3. RESULTS AND DISCUSSION

    In the earlier study by Zanakis et al. (1986), Management Science/Operations Research was used most frequently in the banking application areas of financial management, portfolio management, customer credit scoring, and check operations. The most frequently used techniques were statistical analysis, linear programming, forecasting and simulation. More research was needed in productivity/profitability operations and international activities (arbitrage and currency swaps). Although some findings are similar to those of Zanakis et al. (1986), this research provides a more comprehensive review of MS/OR applications in banking operations. The study also gives an insight into current and future trends in the banking industry.

    First, data compilation shows compelling evidence that banking priorities have shifted from corporate planning for financial/liquidity management to bank operations (e.g. check processing profitability, productivity, computerizing bank operations). Second, technological advances brought forth sophisticated information systems to aid bankers in daily banking operations and decision-making (DeFarrari and Palmer, 2001), but few empirical studies have been performed to assess the quantitative benefits of such systems. Finally, banks have enjoyed greater productivity and performance with the use of MS tools such as data envelope analysis (DEA). However, there are areas that still deserve attention.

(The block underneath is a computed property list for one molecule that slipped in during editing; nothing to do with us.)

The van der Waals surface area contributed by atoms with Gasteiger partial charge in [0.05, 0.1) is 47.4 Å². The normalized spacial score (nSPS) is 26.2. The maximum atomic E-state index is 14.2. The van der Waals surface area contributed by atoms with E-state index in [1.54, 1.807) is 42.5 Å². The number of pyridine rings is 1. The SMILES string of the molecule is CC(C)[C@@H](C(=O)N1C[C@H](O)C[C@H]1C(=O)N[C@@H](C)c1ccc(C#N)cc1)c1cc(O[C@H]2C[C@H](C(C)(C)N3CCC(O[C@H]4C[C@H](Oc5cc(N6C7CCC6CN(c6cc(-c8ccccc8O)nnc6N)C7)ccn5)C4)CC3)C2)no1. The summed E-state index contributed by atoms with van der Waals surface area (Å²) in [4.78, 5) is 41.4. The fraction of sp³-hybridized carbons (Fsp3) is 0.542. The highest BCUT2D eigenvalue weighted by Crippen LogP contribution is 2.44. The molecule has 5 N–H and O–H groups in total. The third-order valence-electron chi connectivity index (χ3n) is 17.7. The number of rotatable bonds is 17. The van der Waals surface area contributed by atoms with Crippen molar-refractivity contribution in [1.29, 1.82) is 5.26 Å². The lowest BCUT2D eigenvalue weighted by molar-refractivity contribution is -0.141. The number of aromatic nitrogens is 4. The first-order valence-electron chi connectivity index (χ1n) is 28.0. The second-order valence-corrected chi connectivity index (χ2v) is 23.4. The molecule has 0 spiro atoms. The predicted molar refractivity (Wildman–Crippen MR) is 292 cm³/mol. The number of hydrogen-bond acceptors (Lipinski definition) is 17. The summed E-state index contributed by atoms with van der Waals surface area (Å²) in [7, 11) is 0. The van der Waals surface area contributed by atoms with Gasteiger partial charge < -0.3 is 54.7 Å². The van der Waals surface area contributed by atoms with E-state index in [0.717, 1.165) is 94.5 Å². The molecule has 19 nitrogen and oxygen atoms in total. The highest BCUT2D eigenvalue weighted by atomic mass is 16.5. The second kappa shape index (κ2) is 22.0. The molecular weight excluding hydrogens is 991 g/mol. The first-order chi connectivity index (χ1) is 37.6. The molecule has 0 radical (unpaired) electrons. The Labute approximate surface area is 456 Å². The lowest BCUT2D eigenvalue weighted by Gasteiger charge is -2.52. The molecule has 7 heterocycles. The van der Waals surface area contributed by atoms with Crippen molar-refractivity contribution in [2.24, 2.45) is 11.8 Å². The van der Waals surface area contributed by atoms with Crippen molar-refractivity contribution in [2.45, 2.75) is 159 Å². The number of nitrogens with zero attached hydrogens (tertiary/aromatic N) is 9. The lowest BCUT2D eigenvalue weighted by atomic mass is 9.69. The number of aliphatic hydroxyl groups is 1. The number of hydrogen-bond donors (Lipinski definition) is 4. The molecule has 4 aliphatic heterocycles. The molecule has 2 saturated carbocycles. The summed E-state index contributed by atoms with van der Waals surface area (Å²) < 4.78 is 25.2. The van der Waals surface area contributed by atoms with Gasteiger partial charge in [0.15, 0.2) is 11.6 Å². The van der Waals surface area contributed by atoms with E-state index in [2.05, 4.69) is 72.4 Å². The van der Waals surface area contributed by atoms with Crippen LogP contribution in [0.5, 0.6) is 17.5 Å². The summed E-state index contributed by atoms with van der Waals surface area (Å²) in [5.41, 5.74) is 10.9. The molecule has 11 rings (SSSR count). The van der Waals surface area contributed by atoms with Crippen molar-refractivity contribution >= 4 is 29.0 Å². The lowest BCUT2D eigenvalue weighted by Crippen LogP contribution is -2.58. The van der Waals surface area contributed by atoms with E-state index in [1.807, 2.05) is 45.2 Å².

Frequency distribution of Management Science/Operations Research in banking articles by the year of publication was compiled. Zanakis et al. (1986) found that in the period between 1977 and 1982 there was a great interest in conducting research and publishing journal articles on the topic of MS in banking. Our study found that later research in the area was fairly consistent during the period 19892009 and peaked in 1999. Over the next few years, research subsided and in 2003 the topic again became of an interest to researchers. This resulted in a growing number of articles published on new topics of deposit insurance, globalization of operations, cross-border mergers and acquisitions, national bank efficiency in Europe, Middle East, and former Soviet Republics, and other topics.